|Cartridge Specs||7.62×39||.308 Win|
|Parent Casing||None||.300 Savage|
|Max Pressure (SAMMI)||45,010 PSI||62,000 PSI|
Hopefully, this gives you a realistic idea of how the 308 and 7.62×39 compare.
Let’s chat about the ballistic differences between 7.62×39 VS 308. As you’ll see, the 308 carries significantly more power out past 200 yards. That’s not just an advantage in velocity, but in energy as well. In fact, the 308 bullet has over twice the energy at 300 yards as the 7.62×39 round. Not only does that cause more displacement when hitting soft targets, but provides improved accuracy at distances.
The 7.62×39 shows its teeth at closer distances. That’s not to say the 7.62×39 isn’t an accurate cartridge, but rather, that it excels at hitting targets hard out to about 200 yards. It doesn’t have as flat of a trajectory as the 308, nor does it have the ballistic coefficient to hit targets at great distances. It does however have excellent penetration, good knock-down power, and causes devastating wound channels. Especially when compared to smaller caliber cartridges like the .223 Rem.
One last item to discuss for ballistics is the quality of the ammunition. 308 generally comes from the factory in brass cases and is expected to perform with MOA accuracy out of the box. 7.62×39 on the other hand is more commonly found in steel cases, which aren’t exactly known for their accuracy. Steel case ammo does not expand like brass when fired, so the seal around the chamber is not as tight, allowing more gasses to escape, instead of propelling the bullet down the barrel.
|Caliber||Bullet Type||Bullet Weight||Velocity (Muzzle)||Energy (Muzzle)||100 Yards (Velocity/Energy)||200 Yards (Velocity/Energy)||300 Yards (Velocity/Energy)|
|7.62×39||FMJ||124gr||2,350 FPS||1,520 FT LBS||2,078 FPS/1,189 FT LBS||1,824 FPS/916 FT LBS||1,595 FPS/701 FT LBS|
|.308 Win||FMJ||150gr||2,820 FPS||2,648 FT LBS||2,597 FPS/2,246 FT LBS||2,385 FPS/1,894 FT LBS||2,183 FPS/1,586 FT LBS|
The ballistic coefficient of the 308 bullets is greater than the 7.62×39, indicating a smoother flight. The 308 can do damage easily at 500 yards, whereas the 7.62×39 isn’t really a contender at those distances. If shooting accurately at distances is your main focus, the 308 is your best option.
Caliber Specific Uses
The 7.62×39 emerged amid war, for war. The AK-47 designer, Mikhail Kalashnikov, wanted to create a strong all-around fighting tool and succeeded in creating the most popular rifle in the world.
The 308 Winchester was an attempt by the military to shorten the 30-06, giving them a more usable short-action round. Though the 308 saw some action, it has earned its stripes as a versatile and reliable hunting round.
Here are several categories to compare the 308 and the 7.62×39:
- Self Defense
Let’s look at these in more depth.
Best Option For Hunting?
For hunting, the 308 is more popular. If you’re a hunter who wants a rifle that can cover the most game, from elk to big horns, then the 308 is probably the round for you. The 308 Winchester is fast and accurate, comes in numerous bolt action arrangements, and has many ammunition choices.
Though not as popular in the hunting arena, the 7.62×39/AK-47 has found use as a varmint exterminator. If you’re after coyotes, feral hogs, or other pests, the 7.62×39 can get the job done well. Some people use it effectively for deer. With that said, the 7.62×39 doesn’t maintain 1000 ft-lbs. of punch much further than 150 yards, limiting your distance.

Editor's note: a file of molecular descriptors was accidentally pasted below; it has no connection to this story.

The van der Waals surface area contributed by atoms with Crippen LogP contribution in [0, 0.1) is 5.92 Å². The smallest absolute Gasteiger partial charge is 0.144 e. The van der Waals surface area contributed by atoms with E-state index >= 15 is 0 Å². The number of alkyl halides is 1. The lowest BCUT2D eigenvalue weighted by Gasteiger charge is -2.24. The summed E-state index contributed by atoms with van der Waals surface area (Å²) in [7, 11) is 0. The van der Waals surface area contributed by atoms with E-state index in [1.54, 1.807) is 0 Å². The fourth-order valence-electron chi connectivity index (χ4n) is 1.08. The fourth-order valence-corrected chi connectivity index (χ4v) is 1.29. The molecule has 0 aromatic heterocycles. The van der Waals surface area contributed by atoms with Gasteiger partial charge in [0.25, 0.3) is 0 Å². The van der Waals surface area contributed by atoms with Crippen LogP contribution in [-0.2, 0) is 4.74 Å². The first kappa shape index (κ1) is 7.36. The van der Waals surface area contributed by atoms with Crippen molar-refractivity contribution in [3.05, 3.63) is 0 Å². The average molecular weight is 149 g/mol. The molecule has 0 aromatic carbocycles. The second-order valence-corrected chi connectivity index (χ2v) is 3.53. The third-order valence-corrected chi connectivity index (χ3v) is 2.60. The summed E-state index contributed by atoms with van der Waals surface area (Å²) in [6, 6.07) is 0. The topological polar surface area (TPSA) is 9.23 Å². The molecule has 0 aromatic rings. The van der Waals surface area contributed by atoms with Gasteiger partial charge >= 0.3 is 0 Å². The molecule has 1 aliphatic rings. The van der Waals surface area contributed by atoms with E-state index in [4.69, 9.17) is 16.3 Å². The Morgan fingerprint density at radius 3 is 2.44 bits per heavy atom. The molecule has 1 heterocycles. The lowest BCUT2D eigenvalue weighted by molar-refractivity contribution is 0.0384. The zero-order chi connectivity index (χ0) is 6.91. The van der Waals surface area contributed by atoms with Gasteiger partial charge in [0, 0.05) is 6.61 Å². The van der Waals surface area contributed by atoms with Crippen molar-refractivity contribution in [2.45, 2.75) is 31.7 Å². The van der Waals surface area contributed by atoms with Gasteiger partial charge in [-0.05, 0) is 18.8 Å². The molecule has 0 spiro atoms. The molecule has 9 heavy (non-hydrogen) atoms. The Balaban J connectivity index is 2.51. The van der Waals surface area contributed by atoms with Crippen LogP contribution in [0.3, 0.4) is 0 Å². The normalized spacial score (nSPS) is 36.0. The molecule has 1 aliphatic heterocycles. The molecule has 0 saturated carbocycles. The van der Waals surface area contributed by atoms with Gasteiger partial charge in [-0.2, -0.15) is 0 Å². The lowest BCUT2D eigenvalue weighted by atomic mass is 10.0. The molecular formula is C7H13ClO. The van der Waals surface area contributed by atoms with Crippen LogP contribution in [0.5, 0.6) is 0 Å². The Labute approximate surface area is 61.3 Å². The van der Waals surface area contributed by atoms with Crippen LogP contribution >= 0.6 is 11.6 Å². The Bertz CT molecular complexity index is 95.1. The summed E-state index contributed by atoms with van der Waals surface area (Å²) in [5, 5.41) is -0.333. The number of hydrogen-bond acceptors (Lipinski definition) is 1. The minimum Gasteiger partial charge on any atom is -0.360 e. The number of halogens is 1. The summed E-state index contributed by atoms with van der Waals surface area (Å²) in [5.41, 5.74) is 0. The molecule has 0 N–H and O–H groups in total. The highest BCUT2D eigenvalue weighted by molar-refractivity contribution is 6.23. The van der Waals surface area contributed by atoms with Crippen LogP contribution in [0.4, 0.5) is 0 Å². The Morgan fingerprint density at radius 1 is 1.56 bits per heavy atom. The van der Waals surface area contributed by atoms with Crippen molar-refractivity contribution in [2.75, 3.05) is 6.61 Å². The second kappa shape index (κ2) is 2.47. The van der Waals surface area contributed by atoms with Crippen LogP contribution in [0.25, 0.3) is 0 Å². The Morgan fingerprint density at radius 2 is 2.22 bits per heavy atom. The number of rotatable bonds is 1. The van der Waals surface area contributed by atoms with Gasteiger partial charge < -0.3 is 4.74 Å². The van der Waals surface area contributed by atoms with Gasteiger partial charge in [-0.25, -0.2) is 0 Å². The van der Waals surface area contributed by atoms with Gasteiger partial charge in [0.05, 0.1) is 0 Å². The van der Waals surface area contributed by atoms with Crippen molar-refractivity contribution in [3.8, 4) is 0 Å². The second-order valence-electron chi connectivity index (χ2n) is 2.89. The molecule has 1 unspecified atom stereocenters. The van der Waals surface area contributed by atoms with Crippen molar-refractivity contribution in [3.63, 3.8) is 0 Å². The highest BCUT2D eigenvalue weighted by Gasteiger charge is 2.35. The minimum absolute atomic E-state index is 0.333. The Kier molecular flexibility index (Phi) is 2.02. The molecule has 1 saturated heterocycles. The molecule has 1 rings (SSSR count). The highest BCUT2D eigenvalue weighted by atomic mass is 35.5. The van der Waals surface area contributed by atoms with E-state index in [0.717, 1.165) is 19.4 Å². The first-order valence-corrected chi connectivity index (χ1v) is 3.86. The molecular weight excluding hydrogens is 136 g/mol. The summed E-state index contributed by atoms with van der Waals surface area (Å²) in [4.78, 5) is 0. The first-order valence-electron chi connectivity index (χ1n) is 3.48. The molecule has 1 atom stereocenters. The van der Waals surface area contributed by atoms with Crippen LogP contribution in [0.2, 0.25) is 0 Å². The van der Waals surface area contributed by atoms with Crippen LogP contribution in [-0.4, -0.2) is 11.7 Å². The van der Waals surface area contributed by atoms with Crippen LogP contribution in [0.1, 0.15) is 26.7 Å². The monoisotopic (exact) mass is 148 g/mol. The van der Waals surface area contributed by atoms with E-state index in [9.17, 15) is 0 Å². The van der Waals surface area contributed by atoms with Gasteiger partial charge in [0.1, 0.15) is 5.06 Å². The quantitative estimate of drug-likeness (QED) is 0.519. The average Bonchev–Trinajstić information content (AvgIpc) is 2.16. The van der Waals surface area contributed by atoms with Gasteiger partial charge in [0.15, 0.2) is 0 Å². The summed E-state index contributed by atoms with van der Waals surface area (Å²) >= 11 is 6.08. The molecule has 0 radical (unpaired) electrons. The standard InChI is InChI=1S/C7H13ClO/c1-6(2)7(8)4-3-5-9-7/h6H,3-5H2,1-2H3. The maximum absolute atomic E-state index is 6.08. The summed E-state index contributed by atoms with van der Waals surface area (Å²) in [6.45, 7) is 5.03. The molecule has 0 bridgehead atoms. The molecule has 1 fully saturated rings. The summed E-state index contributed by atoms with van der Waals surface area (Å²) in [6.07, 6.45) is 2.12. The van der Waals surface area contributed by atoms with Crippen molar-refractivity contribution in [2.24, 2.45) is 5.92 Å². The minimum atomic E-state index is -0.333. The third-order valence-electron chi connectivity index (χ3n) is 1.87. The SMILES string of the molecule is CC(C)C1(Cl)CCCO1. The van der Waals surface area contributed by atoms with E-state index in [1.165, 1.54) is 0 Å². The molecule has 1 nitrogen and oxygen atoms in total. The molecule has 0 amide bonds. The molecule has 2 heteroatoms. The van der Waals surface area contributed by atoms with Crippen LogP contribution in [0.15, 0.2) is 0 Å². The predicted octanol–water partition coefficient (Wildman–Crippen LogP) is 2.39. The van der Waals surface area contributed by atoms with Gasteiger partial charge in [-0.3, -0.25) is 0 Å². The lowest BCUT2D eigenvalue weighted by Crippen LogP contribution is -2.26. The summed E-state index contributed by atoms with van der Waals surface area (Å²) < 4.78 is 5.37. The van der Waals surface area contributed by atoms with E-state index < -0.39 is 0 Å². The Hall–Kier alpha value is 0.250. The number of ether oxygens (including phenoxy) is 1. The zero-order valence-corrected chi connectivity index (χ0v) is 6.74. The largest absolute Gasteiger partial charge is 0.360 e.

Best Option For Self-Defense?
While the 308 might be the ultimate hunting round, the 7.62×39 is certainly one of the ultimate self-defense rounds. Indeed, it has as much experience as a cartridge can hope for, and its reputation hasn’t faltered. The 7.62×39 has very manageable recoil, allowing you to get many rounds on target quickly. And the legendary reliability of the AK-47 platform makes it well suited for urban, jungle, and arctic conflict.
With that said, some may (and some do) prefer the AR platform. And, if this is you, you might prefer the power and long-range capability of the 308, which has seen military and police use as a sniper round.
Best Option For Target Practice and Competition?
This category will depend on the type of plinking you like to do and how much you want to spend. If you’re a long-range competition shooter, then the heralded accuracy of the 308 is hard to debate. However, if you want less expensive ammo and less recoil, the 7.62×39 will give you more rounds down the range. Now, let’s get back into the nitty-gritty details.
Important Takeaways: 7.62×39 VS 308 Winchester
Many gun collectors and enthusiasts have a 308 rifle and a 7.62×39 in their arsenal. Both these cartridges offer a high degree of durability and function. They haven’t risen to super-star status for no reason. Gun owners flock to them because they deliver on their promises.
Ballistic upgrades and technological improvements have given both calibers new life. These changes have also opened doors for more specialized ammo types to hit the market. Not to mention the customizations available for both rifle platforms. The real winner here is the well-armed civilian.
But let’s not take the easy way out – which one should you choose?
If hunting or long-range is your main focus, the 308 will give you the most platforms. There are many semi-automatics (AR-10) and bolt action options for the 308. The amount of 308 hunting ammo options on the market is almost overwhelming. Competition shooters rely on match-grade 308 ammo, as do police and military snipers.
If you’re looking for a general self-defense cartridge and you’d still like to bag the occasional deer or hog, go with the 7.62×39. Not only will you save some cash on ammo, but you’ll have a versatile rifle platform to customize to your needs. On the range, or in the field the 7.62×39 will serve you honorably.
If you’re curious to learn more, check out our post about the best AK-47 ammunition.